Sophie 1

And here is the rest of the Sophie Jean artwork process…

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And here’s Shamrock in progress:

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And our finished masterpieces!


I’ll be honest and say we weren’t happy with the work throughout the process, but when we took a step back from looking at our paintings up close, we have to give ourselves some credit. We only started painting a few months ago!

Next time, I want our dogs to do the painting… like this Jackson Paw-lock.

Have you ever had a professional portrait done of yourself, your family or your pet?

What about a self-portrait or self-painted portrait of someone you love?


A New Obsession…


I’ve never thought of myself as an artistic type.



So I don’t know what encouraged me to buy a Groupon to a Paint and Sip event. Maybe I was intrigued when I first learned about these from Lisa’s post. She lives in the Portland area and when I read/saw her post, I immediately thought, “I wish we had those here!” She said that she wasn’t an artist either. And her painting turned out beautifully!

And every website indicates that there is “no painting experience necessary!” I figured that they wouldn’t say that if they wanted happy customers. And it sounded like a lot of fun. So I bought two different deals to different events led by two different companies without ever having done much more than a paint-by-number as a child.

And now I am obsessed!

Generally, at these events, the cost includes your canvas, the use of brushes and paint and the instruction. Everyone is painting the same thing and you are given step-by-step instructions from an artist, although you can feel free to make your painting your own in any way that you want. The event lasts about three hours.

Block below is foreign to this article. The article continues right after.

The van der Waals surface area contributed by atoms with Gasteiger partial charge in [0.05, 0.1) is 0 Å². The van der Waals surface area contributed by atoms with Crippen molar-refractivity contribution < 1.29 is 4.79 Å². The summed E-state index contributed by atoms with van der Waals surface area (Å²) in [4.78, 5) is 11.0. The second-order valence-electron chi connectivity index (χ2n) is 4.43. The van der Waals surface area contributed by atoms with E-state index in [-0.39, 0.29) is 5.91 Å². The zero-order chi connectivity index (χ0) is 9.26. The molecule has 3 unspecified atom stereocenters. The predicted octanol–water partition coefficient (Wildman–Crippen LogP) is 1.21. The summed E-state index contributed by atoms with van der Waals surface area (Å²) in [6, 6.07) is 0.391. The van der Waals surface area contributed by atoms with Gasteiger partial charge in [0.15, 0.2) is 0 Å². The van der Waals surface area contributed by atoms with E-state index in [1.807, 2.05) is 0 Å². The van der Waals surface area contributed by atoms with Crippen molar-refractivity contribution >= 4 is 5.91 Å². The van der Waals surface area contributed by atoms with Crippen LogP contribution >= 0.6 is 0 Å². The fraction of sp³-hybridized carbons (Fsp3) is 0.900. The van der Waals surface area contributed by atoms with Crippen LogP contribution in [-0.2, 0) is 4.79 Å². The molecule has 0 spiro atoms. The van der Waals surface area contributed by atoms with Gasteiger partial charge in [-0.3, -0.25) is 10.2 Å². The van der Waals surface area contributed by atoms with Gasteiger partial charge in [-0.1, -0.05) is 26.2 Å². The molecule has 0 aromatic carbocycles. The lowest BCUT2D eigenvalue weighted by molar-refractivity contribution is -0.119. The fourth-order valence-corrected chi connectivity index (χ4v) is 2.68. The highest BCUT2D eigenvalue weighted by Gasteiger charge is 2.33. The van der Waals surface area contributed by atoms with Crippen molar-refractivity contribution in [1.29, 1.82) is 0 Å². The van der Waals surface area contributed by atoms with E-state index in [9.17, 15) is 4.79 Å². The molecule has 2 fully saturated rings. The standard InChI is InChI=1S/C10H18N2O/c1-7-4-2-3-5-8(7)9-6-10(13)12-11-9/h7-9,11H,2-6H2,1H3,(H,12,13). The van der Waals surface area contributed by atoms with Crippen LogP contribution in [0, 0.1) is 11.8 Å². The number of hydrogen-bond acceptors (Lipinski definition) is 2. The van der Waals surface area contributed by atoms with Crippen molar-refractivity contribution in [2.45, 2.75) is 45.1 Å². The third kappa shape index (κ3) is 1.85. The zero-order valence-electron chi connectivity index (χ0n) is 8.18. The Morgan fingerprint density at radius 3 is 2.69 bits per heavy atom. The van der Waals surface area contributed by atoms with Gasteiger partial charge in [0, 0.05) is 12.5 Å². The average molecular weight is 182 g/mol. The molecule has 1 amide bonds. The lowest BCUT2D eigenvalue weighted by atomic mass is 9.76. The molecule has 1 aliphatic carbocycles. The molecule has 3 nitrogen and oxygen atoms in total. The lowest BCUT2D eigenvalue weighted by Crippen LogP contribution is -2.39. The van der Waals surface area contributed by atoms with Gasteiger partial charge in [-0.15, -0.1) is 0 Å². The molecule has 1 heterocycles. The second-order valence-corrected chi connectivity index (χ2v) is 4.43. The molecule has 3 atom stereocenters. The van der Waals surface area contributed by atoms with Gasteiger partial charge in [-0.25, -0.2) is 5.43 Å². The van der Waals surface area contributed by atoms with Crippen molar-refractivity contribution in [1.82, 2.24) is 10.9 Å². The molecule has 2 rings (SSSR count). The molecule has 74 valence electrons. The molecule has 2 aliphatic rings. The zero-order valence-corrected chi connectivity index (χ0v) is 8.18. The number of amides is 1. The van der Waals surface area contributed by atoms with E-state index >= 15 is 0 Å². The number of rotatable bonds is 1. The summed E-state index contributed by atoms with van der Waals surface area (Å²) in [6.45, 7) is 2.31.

It’s called a Paint and Sip event because you can also buy beverages (alcoholic or non) to sip on (and/or relax yourself!) while you are painting. Sometimes food is offered, too.

In the Twin Cities metro area, I’ve been to classes run by:

  • Cheers Pablo – Studio in Woodbury
  • Brushes and Brews – Paint & Sip events at restaurants throughout the Twin Cities (generally the south metro)
  • Art and Elixir – Paint & Sip events at restaurants throughout the Twin Cities (generally the north metro)

Here’s what I’ve painted so far…

Table in the Rain

Cheers Pablo – Woodbury, MN

I attended my first event with my husband, not knowing what to expect. We decided to do a Couple’s Painting because why would we need two of the same painting in our house? What this meant is that while every one else was doing their own painting, we’d each be doing one-half of a painting on two separate canvases!

Sample of one canvas painting versus a Couple’s Painting on two canvases:

It’s amazing to think that we started with these canvases with a simple sketch…


And of course a glass of wine…


You might be wondering how a painting could look cohesive if you have two different people painting it. The instructor told us that we’d be swapping canvases throughout the night, so the work would be a combination of the two of us!

The process…

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But then Rob went rogue!

He decided that he didn’t want to “conform” and put windy rain on his side and refused to paint his side of the table the same color. At this point, we completely forgot all about swapping!

Here is our finished work:


It was a ton of fun! It’s a unique piece of work that represents the two of us.

I was hooked.


Wine & Song

Brushes and Brews – painted at Casper’s in Eagan

My friend and I chose this painting mainly because of location and timing. In the banquet room, the artist had a sample of the work we’d be doing and another canvas he’d be working on himself as he guided us along through the project.